Environmental AssessmentEA502Environmental Risk AssessmentThis course provides students with an appreciation and understanding of the principles of environmental risk assessment including: Hazard Identifcation, Toxicity Assessment, Exposure Assessment, and Risk Characterization. Emphasis is placed on contemporary problems in human health and the environment, and it will be based on the most current methodologies described in the "Risk Assessment Guidance for Superfund." Enrollment in the course requires graduate standing or consent of the instructor. Two semester sequence of college biology & college chemistry.Sustainability course
Environmental AssessmentEA503Environmental Exposure AssessmentProvides students with an appreciation and understanding of the principles of environmental exposure assessment including the sources, transport and fate of chemicals in the environment. Emphasis is on contemporary problems in human health and the environment, covering topics such as: transformation and degradation processes, classes of contaminants a well as predicting environmental fate and exposure. Enrollment in the course requires graduate standing or consent of the instructor. Two semester sequence of college biology & college chemistry.Sustainability course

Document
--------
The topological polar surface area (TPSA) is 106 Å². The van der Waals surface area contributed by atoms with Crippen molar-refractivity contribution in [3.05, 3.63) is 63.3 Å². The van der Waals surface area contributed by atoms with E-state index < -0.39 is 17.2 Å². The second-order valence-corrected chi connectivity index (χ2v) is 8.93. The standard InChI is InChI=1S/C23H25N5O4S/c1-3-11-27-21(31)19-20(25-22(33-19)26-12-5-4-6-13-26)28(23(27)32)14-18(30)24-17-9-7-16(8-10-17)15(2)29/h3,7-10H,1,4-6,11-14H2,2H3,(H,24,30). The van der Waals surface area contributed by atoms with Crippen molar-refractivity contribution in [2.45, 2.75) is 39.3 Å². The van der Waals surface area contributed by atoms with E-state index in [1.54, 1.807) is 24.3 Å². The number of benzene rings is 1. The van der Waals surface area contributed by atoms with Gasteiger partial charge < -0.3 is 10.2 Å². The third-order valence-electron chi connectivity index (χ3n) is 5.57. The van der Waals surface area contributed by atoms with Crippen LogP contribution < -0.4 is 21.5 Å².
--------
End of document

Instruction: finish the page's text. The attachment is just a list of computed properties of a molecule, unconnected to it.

Environmental AssessmentEA504Environmental Monitoring and AnalysisMonitoring and analysis of chemical and biological impacts to the environment. Theory of chemical, physical, biological, and ecological monitoring. Planning and conducting environmental sampling and monitoring programs. Management, analysis, and quality assurance and control. Enrollment in the course requires graduate standing or consent of the instructorSustainability course
EcologyEC336Introduction to Resource and Environmental EconomicsApplication of basic economic tools to understand and evaluate environmental/resource policies. Concepts such as property rights, non-market goods, allocation over time, externalities, and public goods. Current policy issues such as global climate change, evaluating natural resource damages from oil spills, reducing the costs of regulations, protecting estuaries, and dealing with non-point source pollution.Sustainability course
Curriculum, Instruction & Counselor EducationECD225Foundations of Cultural Competence This course engages students in the process to work effectively with diverse populations to develop crosscultural competencies and identify culturally-appropriate strategies in the workplace and life. This course introduces multicultural and international diversity concepts while having students participate in refective and experiential activities. Students gain an overview of historical and psychological conceptual frameworks and models for understanding cultural differences and similarities within, among, and between groups of people domestically and internationally. Sophomore standing or above.Course that includes sustainability